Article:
Pathways to Invasion

May 3, 2013

How do invasive species enter North America?

We bring them in.

Our ancestors.The early colonists, brought pigs, which they let range free, and seeds to plant as crops. Others just hitched a ride: on their shoes, in fodder, on animals, on boat hulls, and stowed among ballast cobbles.

Our tax dollars at work. Since the nineteenth century, the U.S. government has introduced several nonnative species, either as food sources or erosion control, always with unforeseen consequences. Then your tax dollars go to work on remediation.

Our military. It is believed that the brown tree snake first got to Guam as a stowaway in the wheel wells of Air Force jets. Invaders travel in military transport, bags, and equipment.

Our love of exotic plants. The nursery industry has a lot to answer for. Imported plants have a way of spreading into the wild. And they have a way of arriving with stowaway insects, fungi, and diseases. Invaders can travel in potting soils and love turf.

Our love of pets. The pet industry also has a lot to answer for. Four hundred fish species and 124 plant species were found in aquarium pet stores of Washington State over the course of a single year. Exotic pets can get too big, or too unruly, for their owners, who release them into the wild. Feral house cats, and their domestic neighbors, kill more than 2 billion birds and 12 billion mammals in the United States each year, most of them native species (alas).

Our love of hunting, fishing, and meat.  Ponds and streams have been stocked with nonnative species for fishing since the 1880s.  Bait has been released in waterways far from its source, resulting in the spread of crayfish, crabs, and other creatures. Hunters have imported wild boar from Europe for their sporting pleasure. After escaping from farms, pigs have damaged soils and plants in the Smokey Mountains. Some hunters are transporting feral pigs across state lines to encourage their spread.  They don’t need your help.

Our love of cheap manufactured goods. The wooden crates in which these goods arrive from Asia can contain invasive insects. These goods arrive on container ships from around the world, which discharge their ballast water at ports as far inland as the Great Lakes. Ballast water contains aquatic invaders.

Our love of fire. Firewood bought from a big-box store often comes from Asia. Buy local and don’t move wood around, as it can carry pests.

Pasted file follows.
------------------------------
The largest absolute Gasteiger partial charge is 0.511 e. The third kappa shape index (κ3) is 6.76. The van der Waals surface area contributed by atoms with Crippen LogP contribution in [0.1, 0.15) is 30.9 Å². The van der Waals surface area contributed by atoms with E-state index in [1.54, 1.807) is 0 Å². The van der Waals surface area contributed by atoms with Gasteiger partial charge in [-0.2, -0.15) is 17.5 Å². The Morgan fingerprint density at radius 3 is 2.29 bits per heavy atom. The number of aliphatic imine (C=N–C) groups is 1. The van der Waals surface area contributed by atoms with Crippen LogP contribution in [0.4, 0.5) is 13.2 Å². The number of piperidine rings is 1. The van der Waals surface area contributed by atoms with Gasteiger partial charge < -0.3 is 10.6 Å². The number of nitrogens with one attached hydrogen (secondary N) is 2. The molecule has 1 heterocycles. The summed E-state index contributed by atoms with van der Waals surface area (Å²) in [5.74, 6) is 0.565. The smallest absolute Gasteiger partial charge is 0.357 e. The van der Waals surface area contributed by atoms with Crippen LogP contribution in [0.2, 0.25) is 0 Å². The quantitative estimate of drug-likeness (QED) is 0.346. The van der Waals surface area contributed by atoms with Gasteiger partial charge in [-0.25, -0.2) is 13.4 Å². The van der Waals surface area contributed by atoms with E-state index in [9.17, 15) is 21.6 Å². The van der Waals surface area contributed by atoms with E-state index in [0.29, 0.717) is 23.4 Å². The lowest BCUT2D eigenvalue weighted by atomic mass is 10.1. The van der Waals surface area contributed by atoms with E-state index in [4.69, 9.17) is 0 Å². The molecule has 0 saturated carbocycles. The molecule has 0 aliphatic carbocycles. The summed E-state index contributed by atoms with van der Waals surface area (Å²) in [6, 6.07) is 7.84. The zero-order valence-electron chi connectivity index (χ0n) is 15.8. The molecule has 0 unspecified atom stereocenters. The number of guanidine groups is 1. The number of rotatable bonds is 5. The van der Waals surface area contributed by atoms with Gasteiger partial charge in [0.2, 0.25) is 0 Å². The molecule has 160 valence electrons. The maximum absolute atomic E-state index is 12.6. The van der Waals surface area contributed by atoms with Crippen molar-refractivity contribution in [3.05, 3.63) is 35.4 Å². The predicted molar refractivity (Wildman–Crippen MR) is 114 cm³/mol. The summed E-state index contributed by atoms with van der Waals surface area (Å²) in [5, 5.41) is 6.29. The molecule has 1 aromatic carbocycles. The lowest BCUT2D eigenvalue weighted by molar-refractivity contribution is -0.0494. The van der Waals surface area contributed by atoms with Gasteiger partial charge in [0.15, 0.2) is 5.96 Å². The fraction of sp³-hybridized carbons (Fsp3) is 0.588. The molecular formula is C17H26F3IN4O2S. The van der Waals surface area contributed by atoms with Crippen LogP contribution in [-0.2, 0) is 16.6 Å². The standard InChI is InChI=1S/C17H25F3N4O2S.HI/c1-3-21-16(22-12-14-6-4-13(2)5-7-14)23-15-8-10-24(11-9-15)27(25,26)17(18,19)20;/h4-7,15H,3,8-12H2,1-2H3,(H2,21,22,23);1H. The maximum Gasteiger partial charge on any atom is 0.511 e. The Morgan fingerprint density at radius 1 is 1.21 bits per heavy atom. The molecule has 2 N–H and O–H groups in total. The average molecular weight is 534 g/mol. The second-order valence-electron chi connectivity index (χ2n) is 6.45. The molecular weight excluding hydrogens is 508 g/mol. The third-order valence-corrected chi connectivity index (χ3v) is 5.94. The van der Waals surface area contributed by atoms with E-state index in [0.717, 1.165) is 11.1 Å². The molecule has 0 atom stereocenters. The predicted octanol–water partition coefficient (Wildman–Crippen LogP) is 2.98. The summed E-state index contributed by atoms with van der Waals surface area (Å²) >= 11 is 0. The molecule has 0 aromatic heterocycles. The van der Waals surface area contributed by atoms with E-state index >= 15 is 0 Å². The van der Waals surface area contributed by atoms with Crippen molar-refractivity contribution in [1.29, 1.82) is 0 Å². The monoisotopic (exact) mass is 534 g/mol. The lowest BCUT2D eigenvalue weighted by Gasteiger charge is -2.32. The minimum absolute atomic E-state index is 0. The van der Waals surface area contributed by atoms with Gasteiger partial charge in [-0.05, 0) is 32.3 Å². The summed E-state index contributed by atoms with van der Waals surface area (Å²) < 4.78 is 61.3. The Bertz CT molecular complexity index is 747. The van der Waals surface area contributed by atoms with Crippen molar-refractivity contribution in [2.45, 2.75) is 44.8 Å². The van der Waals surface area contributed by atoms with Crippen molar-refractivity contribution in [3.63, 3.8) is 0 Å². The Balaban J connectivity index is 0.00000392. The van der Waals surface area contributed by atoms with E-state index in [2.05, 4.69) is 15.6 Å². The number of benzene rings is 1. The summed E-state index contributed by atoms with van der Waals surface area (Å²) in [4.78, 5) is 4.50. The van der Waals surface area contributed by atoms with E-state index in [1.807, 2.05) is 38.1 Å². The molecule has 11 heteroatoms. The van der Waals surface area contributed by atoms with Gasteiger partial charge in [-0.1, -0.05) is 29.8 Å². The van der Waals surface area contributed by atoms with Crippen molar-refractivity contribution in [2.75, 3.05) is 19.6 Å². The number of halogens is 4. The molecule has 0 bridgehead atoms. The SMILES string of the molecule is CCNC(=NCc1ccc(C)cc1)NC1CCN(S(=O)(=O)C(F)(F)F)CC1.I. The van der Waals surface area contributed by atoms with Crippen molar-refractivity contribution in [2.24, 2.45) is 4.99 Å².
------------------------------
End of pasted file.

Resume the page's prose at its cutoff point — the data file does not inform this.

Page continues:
Our love of exotic fruit. Shiploads of fruit from Central and South America have arrived with invasive stowaways, whether insects, reptiles, or fruit diseases.

Our love of seafood. Along with ballast water, moving oysters and seaweed around the world for aquaculture has spread dozens of invasive species. Seafood is often packed in seaweed before being transported; the live packing can carry small and juvenile invaders to new waters.

So keep in mind. We can’t consume our way out of every mess.  The best way to stop invaders is prevention.  No new species should be brought in unless they are shown to be noninvasive.  Pathways are diverse and dynamic: strict controls on ballast water and wood imports are essential in saving our coastlines and trees.


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    Land

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    Garden Snail

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              Sea

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                        Common Carp

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                          Watercress

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                            Crayfish

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                                  Field Notes

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                                            This bounty hunter is my kind of scum: fearless and inventive.

                                            Jabba the Hutt, Star Wars, Return of the Jedi, 1983

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